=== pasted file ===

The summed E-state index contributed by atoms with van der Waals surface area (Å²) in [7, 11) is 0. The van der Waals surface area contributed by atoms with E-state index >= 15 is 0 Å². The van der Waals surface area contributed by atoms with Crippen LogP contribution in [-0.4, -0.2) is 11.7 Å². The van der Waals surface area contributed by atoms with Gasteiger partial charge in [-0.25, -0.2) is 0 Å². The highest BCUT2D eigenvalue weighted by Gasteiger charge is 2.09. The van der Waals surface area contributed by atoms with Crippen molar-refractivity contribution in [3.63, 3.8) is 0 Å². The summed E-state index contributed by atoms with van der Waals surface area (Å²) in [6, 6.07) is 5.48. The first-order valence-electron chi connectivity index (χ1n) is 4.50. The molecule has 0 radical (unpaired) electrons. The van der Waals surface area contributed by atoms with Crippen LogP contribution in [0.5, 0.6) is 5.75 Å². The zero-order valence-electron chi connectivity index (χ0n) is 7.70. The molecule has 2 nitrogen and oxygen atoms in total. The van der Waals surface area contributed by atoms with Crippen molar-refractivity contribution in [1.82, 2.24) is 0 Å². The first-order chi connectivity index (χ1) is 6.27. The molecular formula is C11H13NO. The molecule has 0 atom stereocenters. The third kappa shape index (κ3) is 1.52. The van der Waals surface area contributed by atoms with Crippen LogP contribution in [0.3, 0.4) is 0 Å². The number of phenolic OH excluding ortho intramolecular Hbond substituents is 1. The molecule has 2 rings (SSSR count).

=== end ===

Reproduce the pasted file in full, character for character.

The summed E-state index contributed by atoms with van der Waals surface area (Å²) in [7, 11) is 0. The van der Waals surface area contributed by atoms with E-state index >= 15 is 0 Å². The van der Waals surface area contributed by atoms with Crippen LogP contribution in [-0.4, -0.2) is 11.7 Å². The van der Waals surface area contributed by atoms with Gasteiger partial charge in [-0.25, -0.2) is 0 Å². The highest BCUT2D eigenvalue weighted by Gasteiger charge is 2.09. The van der Waals surface area contributed by atoms with Crippen molar-refractivity contribution in [3.63, 3.8) is 0 Å². The summed E-state index contributed by atoms with van der Waals surface area (Å²) in [6, 6.07) is 5.48. The first-order valence-electron chi connectivity index (χ1n) is 4.50. The molecule has 0 radical (unpaired) electrons. The van der Waals surface area contributed by atoms with Crippen LogP contribution in [0.5, 0.6) is 5.75 Å². The zero-order valence-electron chi connectivity index (χ0n) is 7.70. The molecule has 2 nitrogen and oxygen atoms in total. The van der Waals surface area contributed by atoms with Crippen molar-refractivity contribution in [1.82, 2.24) is 0 Å². The first-order chi connectivity index (χ1) is 6.27. The molecular formula is C11H13NO. The molecule has 0 atom stereocenters. The third kappa shape index (κ3) is 1.52. The van der Waals surface area contributed by atoms with Crippen LogP contribution in [0.3, 0.4) is 0 Å². The number of phenolic OH excluding ortho intramolecular Hbond substituents is 1. The molecule has 2 rings (SSSR count).